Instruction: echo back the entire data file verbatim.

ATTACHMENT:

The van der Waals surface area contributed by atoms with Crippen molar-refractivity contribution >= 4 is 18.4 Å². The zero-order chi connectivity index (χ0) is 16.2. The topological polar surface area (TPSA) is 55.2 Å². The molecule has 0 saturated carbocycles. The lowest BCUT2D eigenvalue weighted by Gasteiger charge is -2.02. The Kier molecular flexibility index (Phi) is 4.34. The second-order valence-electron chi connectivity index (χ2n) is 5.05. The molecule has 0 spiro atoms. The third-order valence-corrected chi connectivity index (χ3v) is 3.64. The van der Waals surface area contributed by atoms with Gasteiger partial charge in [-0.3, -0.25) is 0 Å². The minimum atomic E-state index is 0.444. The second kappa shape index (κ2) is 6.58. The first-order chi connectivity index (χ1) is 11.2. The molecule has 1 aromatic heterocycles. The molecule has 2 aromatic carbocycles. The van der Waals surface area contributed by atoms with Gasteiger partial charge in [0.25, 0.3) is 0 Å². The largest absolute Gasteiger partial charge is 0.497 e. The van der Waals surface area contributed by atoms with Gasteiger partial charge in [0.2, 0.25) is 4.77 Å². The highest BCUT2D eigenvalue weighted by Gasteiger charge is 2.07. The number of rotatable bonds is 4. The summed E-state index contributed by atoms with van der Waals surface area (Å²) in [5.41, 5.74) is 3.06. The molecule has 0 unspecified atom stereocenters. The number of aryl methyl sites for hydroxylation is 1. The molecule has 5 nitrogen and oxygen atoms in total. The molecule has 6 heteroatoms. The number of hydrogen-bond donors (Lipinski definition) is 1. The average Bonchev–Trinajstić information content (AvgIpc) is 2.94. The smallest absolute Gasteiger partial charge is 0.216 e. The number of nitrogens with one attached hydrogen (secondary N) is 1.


The van der Waals surface area contributed by atoms with Crippen molar-refractivity contribution >= 4 is 18.4 Å². The zero-order chi connectivity index (χ0) is 16.2. The topological polar surface area (TPSA) is 55.2 Å². The molecule has 0 saturated carbocycles. The lowest BCUT2D eigenvalue weighted by Gasteiger charge is -2.02. The Kier molecular flexibility index (Phi) is 4.34. The second-order valence-electron chi connectivity index (χ2n) is 5.05. The molecule has 0 spiro atoms. The third-order valence-corrected chi connectivity index (χ3v) is 3.64. The van der Waals surface area contributed by atoms with Gasteiger partial charge in [-0.3, -0.25) is 0 Å². The minimum atomic E-state index is 0.444. The second kappa shape index (κ2) is 6.58. The first-order chi connectivity index (χ1) is 11.2. The molecule has 1 aromatic heterocycles. The molecule has 2 aromatic carbocycles. The van der Waals surface area contributed by atoms with Gasteiger partial charge in [0.25, 0.3) is 0 Å². The largest absolute Gasteiger partial charge is 0.497 e. The van der Waals surface area contributed by atoms with Gasteiger partial charge in [0.2, 0.25) is 4.77 Å². The highest BCUT2D eigenvalue weighted by Gasteiger charge is 2.07. The number of rotatable bonds is 4. The summed E-state index contributed by atoms with van der Waals surface area (Å²) in [5.41, 5.74) is 3.06. The molecule has 0 unspecified atom stereocenters. The number of aryl methyl sites for hydroxylation is 1. The molecule has 5 nitrogen and oxygen atoms in total. The molecule has 6 heteroatoms. The number of hydrogen-bond donors (Lipinski definition) is 1. The average Bonchev–Trinajstić information content (AvgIpc) is 2.94. The smallest absolute Gasteiger partial charge is 0.216 e. The number of nitrogens with one attached hydrogen (secondary N) is 1.